Jesus came to bring about a new creation and this starts in our souls, but it extends into every nook and cranny of His creation, including business and entrepreneurship. Sajan teaches entrepreneurs in Praxis to be strategic about closing the secular-sacred divide in business here in Indianapolis (examples: Brian Schutt and Greg Enas).
Lesson #2: Entrepreneurship as Formation
Sajan shared,”I am struck by how much our culture is influenced by entrepreneurs. Think of Apple, Facebook, Amazon, and Tesla. What would happen if the next generation of entrepreneurs built products and services that were motivated by the Gospel?” Sajan is pointing out that many of the products and services that we use daily are motivated by the Gospel and they do not shape us to be more like Christ.
With regard to phones, Sajan remarked, “When phones were designed, they were not thinking about the imago dei; the phone is designed with dopamine triggers to be addictive— they were not thinking about how to point people to God’s beauty.” Companies like Facebook want more and more of our time and more and more eyeballs glazing and fingers scrolling. Sajan’s vision for cultural renewal is not just to challenge the status quo but create culture ourselves.
I have attended a breakfast the past few years where Sajan has been present and one big lesson for me has been the importance of formation within institutions. Formation is this idea that all of the products and services we use as well as the associations in which we participate have a shaping influence on our ideas, our feelings, and our relationships. Usually this is subtle, but it comes out in really obvious ways on occasion.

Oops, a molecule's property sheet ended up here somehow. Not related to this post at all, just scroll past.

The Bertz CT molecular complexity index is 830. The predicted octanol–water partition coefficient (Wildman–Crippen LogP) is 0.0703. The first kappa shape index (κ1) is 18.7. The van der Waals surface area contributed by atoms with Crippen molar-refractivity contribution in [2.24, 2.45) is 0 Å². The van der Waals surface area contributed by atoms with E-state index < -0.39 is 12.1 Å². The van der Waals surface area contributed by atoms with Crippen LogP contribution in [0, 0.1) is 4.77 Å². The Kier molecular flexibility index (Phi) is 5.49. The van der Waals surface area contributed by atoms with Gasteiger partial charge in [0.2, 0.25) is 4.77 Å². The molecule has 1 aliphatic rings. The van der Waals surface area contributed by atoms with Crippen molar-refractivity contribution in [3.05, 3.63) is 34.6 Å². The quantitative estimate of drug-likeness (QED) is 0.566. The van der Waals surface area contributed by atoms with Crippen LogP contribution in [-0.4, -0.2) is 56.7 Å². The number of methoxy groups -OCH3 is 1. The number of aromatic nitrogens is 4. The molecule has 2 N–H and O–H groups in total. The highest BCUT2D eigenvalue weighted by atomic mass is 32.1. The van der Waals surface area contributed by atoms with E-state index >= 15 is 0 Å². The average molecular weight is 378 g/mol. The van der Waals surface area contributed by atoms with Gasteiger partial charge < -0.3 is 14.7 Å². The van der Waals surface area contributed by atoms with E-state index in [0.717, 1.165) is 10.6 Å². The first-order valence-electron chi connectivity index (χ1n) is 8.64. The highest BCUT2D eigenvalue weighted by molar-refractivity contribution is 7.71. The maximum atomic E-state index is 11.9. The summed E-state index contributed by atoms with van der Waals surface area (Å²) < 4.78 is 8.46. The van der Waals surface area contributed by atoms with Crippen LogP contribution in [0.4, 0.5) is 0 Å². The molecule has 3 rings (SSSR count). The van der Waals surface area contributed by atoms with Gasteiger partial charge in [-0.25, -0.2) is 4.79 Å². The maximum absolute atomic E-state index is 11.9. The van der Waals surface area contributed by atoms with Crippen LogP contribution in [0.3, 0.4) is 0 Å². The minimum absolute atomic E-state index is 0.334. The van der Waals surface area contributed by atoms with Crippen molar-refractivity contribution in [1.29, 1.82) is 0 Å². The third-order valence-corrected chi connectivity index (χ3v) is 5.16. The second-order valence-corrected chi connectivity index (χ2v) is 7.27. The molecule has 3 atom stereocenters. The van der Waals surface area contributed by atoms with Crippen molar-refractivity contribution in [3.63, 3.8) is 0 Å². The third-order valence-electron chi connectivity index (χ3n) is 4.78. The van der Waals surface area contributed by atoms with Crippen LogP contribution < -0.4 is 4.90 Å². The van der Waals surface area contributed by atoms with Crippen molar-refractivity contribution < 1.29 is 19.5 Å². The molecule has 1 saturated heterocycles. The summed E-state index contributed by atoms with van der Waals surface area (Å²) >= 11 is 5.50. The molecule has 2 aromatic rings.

Most recently, the death of Queen Elizabeth II showed the formative impact that the longest serving Monarch had on the world. We should think of the impact that we are having on someone’s outlook, habits, and overall life trajectory. I think of this often in my own work at Coram Deo Academy. How are our teachers shaping the loves of our students? Is the atmosphere of our school one that promotes getting ahead in the world or seeing our lives in service to Jesus Christ and neighbor?
CS Lewis, the patron saint of evangelicalism, touches the vital nerve when it comes to formation when he writes in The Weight of Glory,
There are no ordinary people. You have never talked to a mere mortal. Nations, cultures, arts, civilizations – these are mortal, and their life is to ours as the life of a gnat. But it is immortals whom we joke with, work with, marry, snub and exploit – immortal horrors or everlasting splendors. This does not mean that we are to be perpetually solemn. We must play. But our merriment must be of that kind (and it is, in fact, the merriest kind) which exists between people who have, from the outset, taken each other seriously – no flippancy, no superiority, no presumption.
God was the first entrepreneur in that He created everything by the power of His word. Because we are created in His image, we are called not to duplicate His ex nihilo (creation from nothing) work, but to imitate it (Ephesians 5:1).
This means that everyone of us has some inclination to build within us. One of the things that most of us are called to build within our civilization is family and friendships. These are institutions that can be used for redemptive purposes– what formative impact are you having on those within these institutions? Even if you do not build a product or service, you are living in such a way that is moving people toward ‘immortal horror or everlasting splendor.’ None of us live ordinary lives with mere mortals.
Perhaps the best evidence of this in Sajan’s life is that I interviewed him with his son present. While we were talking Sajan pointed to his son and shared, “If I don’t send him better formative messages, he’ll just be formed by Madison Avenue. We have to counter that formation with a different set of formation. We have to cultivate a different imagination and set of loves.”
No matter our station in life, we are called to take the first step of closing the secular-sacred divide and remember that nobody lives an ordinary life.
Check out some other Project Legacy 2.0 stories by clicking these links: